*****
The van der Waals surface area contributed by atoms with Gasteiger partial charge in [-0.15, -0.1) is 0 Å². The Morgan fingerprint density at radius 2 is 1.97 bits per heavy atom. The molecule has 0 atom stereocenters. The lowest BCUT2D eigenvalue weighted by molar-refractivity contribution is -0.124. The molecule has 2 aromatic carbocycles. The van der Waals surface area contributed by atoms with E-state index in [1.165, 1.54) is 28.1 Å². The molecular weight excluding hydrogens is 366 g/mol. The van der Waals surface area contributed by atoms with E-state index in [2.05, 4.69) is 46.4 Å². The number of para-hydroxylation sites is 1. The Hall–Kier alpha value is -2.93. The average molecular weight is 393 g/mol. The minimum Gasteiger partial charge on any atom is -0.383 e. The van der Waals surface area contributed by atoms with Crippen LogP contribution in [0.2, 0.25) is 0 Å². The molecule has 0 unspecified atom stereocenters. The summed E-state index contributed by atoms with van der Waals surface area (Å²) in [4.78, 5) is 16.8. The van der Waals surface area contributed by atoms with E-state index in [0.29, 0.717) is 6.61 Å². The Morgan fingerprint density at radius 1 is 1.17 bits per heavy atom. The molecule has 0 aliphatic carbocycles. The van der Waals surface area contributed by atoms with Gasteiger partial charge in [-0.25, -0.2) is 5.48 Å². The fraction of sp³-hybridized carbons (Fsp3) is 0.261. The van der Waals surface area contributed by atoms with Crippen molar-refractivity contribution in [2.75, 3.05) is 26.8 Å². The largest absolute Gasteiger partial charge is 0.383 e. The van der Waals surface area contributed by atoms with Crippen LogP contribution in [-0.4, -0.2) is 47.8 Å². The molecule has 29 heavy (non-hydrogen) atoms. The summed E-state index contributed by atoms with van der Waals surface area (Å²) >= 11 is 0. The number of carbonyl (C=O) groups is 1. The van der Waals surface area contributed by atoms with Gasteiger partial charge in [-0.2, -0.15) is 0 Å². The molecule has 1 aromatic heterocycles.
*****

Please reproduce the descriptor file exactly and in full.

The van der Waals surface area contributed by atoms with Gasteiger partial charge in [-0.15, -0.1) is 0 Å². The Morgan fingerprint density at radius 2 is 1.97 bits per heavy atom. The molecule has 0 atom stereocenters. The lowest BCUT2D eigenvalue weighted by molar-refractivity contribution is -0.124. The molecule has 2 aromatic carbocycles. The van der Waals surface area contributed by atoms with E-state index in [1.165, 1.54) is 28.1 Å². The molecular weight excluding hydrogens is 366 g/mol. The van der Waals surface area contributed by atoms with E-state index in [2.05, 4.69) is 46.4 Å². The number of para-hydroxylation sites is 1. The Hall–Kier alpha value is -2.93. The average molecular weight is 393 g/mol. The minimum Gasteiger partial charge on any atom is -0.383 e. The van der Waals surface area contributed by atoms with Crippen LogP contribution in [0.2, 0.25) is 0 Å². The molecule has 0 unspecified atom stereocenters. The summed E-state index contributed by atoms with van der Waals surface area (Å²) in [4.78, 5) is 16.8. The van der Waals surface area contributed by atoms with E-state index in [0.29, 0.717) is 6.61 Å². The Morgan fingerprint density at radius 1 is 1.17 bits per heavy atom. The molecule has 0 aliphatic carbocycles. The van der Waals surface area contributed by atoms with Gasteiger partial charge in [-0.25, -0.2) is 5.48 Å². The fraction of sp³-hybridized carbons (Fsp3) is 0.261. The van der Waals surface area contributed by atoms with Crippen molar-refractivity contribution in [2.75, 3.05) is 26.8 Å². The largest absolute Gasteiger partial charge is 0.383 e. The van der Waals surface area contributed by atoms with Crippen LogP contribution in [-0.4, -0.2) is 47.8 Å². The molecule has 29 heavy (non-hydrogen) atoms. The summed E-state index contributed by atoms with van der Waals surface area (Å²) >= 11 is 0. The number of carbonyl (C=O) groups is 1. The van der Waals surface area contributed by atoms with Gasteiger partial charge in [-0.2, -0.15) is 0 Å². The molecule has 1 aromatic heterocycles.